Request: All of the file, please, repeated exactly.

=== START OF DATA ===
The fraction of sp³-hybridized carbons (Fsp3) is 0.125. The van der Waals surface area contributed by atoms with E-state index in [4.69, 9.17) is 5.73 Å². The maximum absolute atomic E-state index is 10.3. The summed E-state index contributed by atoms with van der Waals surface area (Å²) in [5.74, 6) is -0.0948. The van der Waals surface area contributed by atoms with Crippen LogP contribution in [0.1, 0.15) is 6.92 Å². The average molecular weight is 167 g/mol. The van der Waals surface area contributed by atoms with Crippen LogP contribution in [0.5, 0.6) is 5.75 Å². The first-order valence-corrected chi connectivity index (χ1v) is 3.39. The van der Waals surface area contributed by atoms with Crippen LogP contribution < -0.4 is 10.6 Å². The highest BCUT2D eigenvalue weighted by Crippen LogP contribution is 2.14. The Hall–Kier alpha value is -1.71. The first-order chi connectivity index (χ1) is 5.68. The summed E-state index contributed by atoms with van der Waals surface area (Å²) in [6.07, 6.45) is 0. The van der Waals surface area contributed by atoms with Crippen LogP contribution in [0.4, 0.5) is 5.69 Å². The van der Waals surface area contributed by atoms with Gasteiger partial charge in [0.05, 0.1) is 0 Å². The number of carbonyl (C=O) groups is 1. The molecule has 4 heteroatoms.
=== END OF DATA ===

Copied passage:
The fraction of sp³-hybridized carbons (Fsp3) is 0.125. The van der Waals surface area contributed by atoms with E-state index in [4.69, 9.17) is 5.73 Å². The maximum absolute atomic E-state index is 10.3. The summed E-state index contributed by atoms with van der Waals surface area (Å²) in [5.74, 6) is -0.0948. The van der Waals surface area contributed by atoms with Crippen LogP contribution in [0.1, 0.15) is 6.92 Å². The average molecular weight is 167 g/mol. The van der Waals surface area contributed by atoms with Crippen LogP contribution in [0.5, 0.6) is 5.75 Å². The first-order valence-corrected chi connectivity index (χ1v) is 3.39. The van der Waals surface area contributed by atoms with Crippen LogP contribution < -0.4 is 10.6 Å². The highest BCUT2D eigenvalue weighted by Crippen LogP contribution is 2.14. The Hall–Kier alpha value is -1.71. The first-order chi connectivity index (χ1) is 5.68. The summed E-state index contributed by atoms with van der Waals surface area (Å²) in [6.07, 6.45) is 0. The van der Waals surface area contributed by atoms with Crippen LogP contribution in [0.4, 0.5) is 5.69 Å². The van der Waals surface area contributed by atoms with Gasteiger partial charge in [0.05, 0.1) is 0 Å². The number of carbonyl (C=O) groups is 1. The molecule has 4 heteroatoms.